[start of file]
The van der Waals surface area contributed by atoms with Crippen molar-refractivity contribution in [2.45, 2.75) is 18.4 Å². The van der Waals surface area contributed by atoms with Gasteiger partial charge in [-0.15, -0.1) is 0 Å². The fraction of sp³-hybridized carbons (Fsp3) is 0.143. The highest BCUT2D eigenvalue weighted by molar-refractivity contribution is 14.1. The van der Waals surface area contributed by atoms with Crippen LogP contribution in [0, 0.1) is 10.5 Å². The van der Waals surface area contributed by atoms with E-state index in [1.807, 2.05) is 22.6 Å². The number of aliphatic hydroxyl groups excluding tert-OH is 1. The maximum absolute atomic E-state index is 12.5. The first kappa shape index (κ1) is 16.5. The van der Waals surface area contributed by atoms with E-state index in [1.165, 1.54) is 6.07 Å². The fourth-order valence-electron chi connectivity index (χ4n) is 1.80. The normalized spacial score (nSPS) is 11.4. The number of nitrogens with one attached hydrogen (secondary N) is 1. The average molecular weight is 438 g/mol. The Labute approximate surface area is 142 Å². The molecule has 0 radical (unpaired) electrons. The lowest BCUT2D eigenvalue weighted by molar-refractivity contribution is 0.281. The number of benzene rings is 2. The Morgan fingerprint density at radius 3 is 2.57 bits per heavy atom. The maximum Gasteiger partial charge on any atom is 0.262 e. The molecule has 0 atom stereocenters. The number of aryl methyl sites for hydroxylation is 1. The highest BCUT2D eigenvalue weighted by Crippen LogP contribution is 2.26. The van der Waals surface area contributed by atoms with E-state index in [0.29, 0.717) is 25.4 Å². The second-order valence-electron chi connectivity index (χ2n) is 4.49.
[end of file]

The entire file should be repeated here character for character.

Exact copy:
The van der Waals surface area contributed by atoms with Crippen molar-refractivity contribution in [2.45, 2.75) is 18.4 Å². The van der Waals surface area contributed by atoms with Gasteiger partial charge in [-0.15, -0.1) is 0 Å². The fraction of sp³-hybridized carbons (Fsp3) is 0.143. The highest BCUT2D eigenvalue weighted by molar-refractivity contribution is 14.1. The van der Waals surface area contributed by atoms with Crippen LogP contribution in [0, 0.1) is 10.5 Å². The van der Waals surface area contributed by atoms with E-state index in [1.807, 2.05) is 22.6 Å². The number of aliphatic hydroxyl groups excluding tert-OH is 1. The maximum absolute atomic E-state index is 12.5. The first kappa shape index (κ1) is 16.5. The van der Waals surface area contributed by atoms with E-state index in [1.165, 1.54) is 6.07 Å². The fourth-order valence-electron chi connectivity index (χ4n) is 1.80. The normalized spacial score (nSPS) is 11.4. The number of nitrogens with one attached hydrogen (secondary N) is 1. The average molecular weight is 438 g/mol. The Labute approximate surface area is 142 Å². The molecule has 0 radical (unpaired) electrons. The lowest BCUT2D eigenvalue weighted by molar-refractivity contribution is 0.281. The number of benzene rings is 2. The Morgan fingerprint density at radius 3 is 2.57 bits per heavy atom. The maximum Gasteiger partial charge on any atom is 0.262 e. The molecule has 0 atom stereocenters. The number of aryl methyl sites for hydroxylation is 1. The highest BCUT2D eigenvalue weighted by Crippen LogP contribution is 2.26. The van der Waals surface area contributed by atoms with E-state index in [0.29, 0.717) is 25.4 Å². The second-order valence-electron chi connectivity index (χ2n) is 4.49.